You know that calibration is required for a new instrument. We want that the instrument is provide accurate indication or output signal when it is installed. But there is chances of instrument error occurs.
Instrument error can occur due to a variety of factors: drift, environment, electrical supply, addition of components to the output loop, process changes, etc. Since a calibration is performed by comparing or applying a known signal to the instrument under test, errors are detected by performing a calibration.
An error is the algebraic difference between the indicated value and the actual value of the measured variable. Typical errors that occur are as given below.
- Span error
- Zero error
- Combined zero & span error
- Linearization error
Zero and span errors are corrected by performing a calibration. Most instruments are having facility for adjusting the zero and span of the instrument, along with instructions for performing this adjustment.
The zero adjustment is used to produce a parallel shift of the input-output curve. The span adjustment is used to change the slope of the input-output curve. Linearization error may be corrected if the instrument has a linearization adjustment. If the magnitude of the nonlinear error is unacceptable and it cannot be adjusted, the instrument must be replaced or repaired.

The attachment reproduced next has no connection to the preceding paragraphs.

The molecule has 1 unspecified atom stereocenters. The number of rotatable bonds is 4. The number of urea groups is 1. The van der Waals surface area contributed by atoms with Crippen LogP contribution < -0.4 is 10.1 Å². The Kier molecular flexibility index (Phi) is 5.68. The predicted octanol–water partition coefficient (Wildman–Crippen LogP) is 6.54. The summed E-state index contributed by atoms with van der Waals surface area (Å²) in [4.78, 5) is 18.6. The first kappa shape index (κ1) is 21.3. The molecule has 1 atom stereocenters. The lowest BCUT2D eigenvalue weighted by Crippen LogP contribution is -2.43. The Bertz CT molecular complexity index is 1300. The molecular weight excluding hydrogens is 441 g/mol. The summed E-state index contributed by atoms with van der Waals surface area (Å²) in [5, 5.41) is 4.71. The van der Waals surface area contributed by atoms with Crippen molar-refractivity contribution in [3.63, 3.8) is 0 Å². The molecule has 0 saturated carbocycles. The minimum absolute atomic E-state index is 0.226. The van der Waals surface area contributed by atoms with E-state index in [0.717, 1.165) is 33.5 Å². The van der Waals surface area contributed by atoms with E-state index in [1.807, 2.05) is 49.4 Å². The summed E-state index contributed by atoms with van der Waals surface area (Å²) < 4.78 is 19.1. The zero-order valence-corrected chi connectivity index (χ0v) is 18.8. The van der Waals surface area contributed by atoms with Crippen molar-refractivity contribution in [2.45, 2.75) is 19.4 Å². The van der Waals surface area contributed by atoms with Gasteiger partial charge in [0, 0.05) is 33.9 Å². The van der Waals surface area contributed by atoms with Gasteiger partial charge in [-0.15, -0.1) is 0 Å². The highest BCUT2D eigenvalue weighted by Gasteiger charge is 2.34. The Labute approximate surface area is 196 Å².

To detect and correct instrument error, periodic calibrations are performed. Even if a periodic calibration reveals the instrument is perfect and no adjustment is required, we would not have known that unless we performed the calibration. And even if adjustments are not required for several consecutive calibrations, we will still perform the calibration check at the next scheduled due date. Periodic calibrations to specified tolerances using approved procedures are an important element of any quality system.
Why we should calibrate?
- Testing a new instrument
- Testing an instrument after it has been repaired or modified
- Periodic testing of instruments
- Testing after the specific usage has elapsed
- Prior to and/or after a critical measurement
- When observations are not accurate or instrument indicators do not match the output of a surrogate instrument
- After events such as:
- An instrument has had a shock, vibration, or exposure to adverse conditions, which can put it out of calibration or damage it.
- Sudden weather changes
Risk Involved in Not Calibrating an Instrument
- Safety procedure: In case of instruments involving perishable products such as food or thermometers with area of sensitive nature, uncalibrated instruments may cause potential safety hazards.
- Wastage: If the instrument is not perfectly calibrated, it might lead to potential wastage of resources and time consumed in the operations, resulting in an overall increase in expenses.
- Faulty or Questionable Quality: If the instrument is improperly calibrated, the chances of faulty or questionable quality of finished goods arises. Calibration helps maintain the quality in production at different stages, which gets compromised if any discrepancy arises.
- Fines or litigations: Customers who have incurred damage may return the product against a full refund, which is still alright; but if they go for litigation due to damages, you could be up for serious costs in terms of reputation and restitution payments.
- Increased downtime: Poor quality of finished goods is the first indicator of disrepair in your equipment. Regular calibration programs identify warning signs early, allowing you to take action before any further damage is caused.